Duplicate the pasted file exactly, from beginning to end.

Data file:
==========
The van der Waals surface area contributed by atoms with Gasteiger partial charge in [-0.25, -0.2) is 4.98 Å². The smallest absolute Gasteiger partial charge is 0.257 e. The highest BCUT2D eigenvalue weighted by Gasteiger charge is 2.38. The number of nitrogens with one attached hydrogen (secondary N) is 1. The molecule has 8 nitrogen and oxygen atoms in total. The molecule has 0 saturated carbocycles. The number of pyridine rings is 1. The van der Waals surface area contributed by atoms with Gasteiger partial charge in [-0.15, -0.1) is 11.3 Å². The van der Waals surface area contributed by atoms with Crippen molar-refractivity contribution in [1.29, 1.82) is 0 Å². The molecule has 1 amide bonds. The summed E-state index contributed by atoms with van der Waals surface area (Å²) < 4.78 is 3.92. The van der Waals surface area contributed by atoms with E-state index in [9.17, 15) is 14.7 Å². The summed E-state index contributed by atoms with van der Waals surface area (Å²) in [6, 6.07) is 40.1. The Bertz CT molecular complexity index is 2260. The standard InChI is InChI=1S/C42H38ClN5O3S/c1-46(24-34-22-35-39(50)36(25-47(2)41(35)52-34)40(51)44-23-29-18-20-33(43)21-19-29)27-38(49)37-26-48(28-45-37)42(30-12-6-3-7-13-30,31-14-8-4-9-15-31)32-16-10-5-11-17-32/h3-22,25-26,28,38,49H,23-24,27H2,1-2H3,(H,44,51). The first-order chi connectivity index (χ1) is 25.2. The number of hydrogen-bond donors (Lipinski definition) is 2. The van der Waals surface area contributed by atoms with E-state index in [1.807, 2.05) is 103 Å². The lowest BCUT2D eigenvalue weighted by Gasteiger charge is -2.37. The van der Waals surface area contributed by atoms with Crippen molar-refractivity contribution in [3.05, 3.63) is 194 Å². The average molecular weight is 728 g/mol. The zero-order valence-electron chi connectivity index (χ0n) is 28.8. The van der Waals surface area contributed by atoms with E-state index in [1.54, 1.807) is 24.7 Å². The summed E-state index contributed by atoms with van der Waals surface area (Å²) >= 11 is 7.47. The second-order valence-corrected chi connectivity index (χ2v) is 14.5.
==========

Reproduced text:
The van der Waals surface area contributed by atoms with Gasteiger partial charge in [-0.25, -0.2) is 4.98 Å². The smallest absolute Gasteiger partial charge is 0.257 e. The highest BCUT2D eigenvalue weighted by Gasteiger charge is 2.38. The number of nitrogens with one attached hydrogen (secondary N) is 1. The molecule has 8 nitrogen and oxygen atoms in total. The molecule has 0 saturated carbocycles. The number of pyridine rings is 1. The van der Waals surface area contributed by atoms with Gasteiger partial charge in [-0.15, -0.1) is 11.3 Å². The van der Waals surface area contributed by atoms with Crippen molar-refractivity contribution in [1.29, 1.82) is 0 Å². The molecule has 1 amide bonds. The summed E-state index contributed by atoms with van der Waals surface area (Å²) < 4.78 is 3.92. The van der Waals surface area contributed by atoms with E-state index in [9.17, 15) is 14.7 Å². The summed E-state index contributed by atoms with van der Waals surface area (Å²) in [6, 6.07) is 40.1. The Bertz CT molecular complexity index is 2260. The standard InChI is InChI=1S/C42H38ClN5O3S/c1-46(24-34-22-35-39(50)36(25-47(2)41(35)52-34)40(51)44-23-29-18-20-33(43)21-19-29)27-38(49)37-26-48(28-45-37)42(30-12-6-3-7-13-30,31-14-8-4-9-15-31)32-16-10-5-11-17-32/h3-22,25-26,28,38,49H,23-24,27H2,1-2H3,(H,44,51). The first-order chi connectivity index (χ1) is 25.2. The number of hydrogen-bond donors (Lipinski definition) is 2. The van der Waals surface area contributed by atoms with E-state index in [1.807, 2.05) is 103 Å². The lowest BCUT2D eigenvalue weighted by Gasteiger charge is -2.37. The van der Waals surface area contributed by atoms with Crippen molar-refractivity contribution in [3.05, 3.63) is 194 Å². The average molecular weight is 728 g/mol. The zero-order valence-electron chi connectivity index (χ0n) is 28.8. The van der Waals surface area contributed by atoms with E-state index in [1.54, 1.807) is 24.7 Å². The summed E-state index contributed by atoms with van der Waals surface area (Å²) >= 11 is 7.47. The second-order valence-corrected chi connectivity index (χ2v) is 14.5.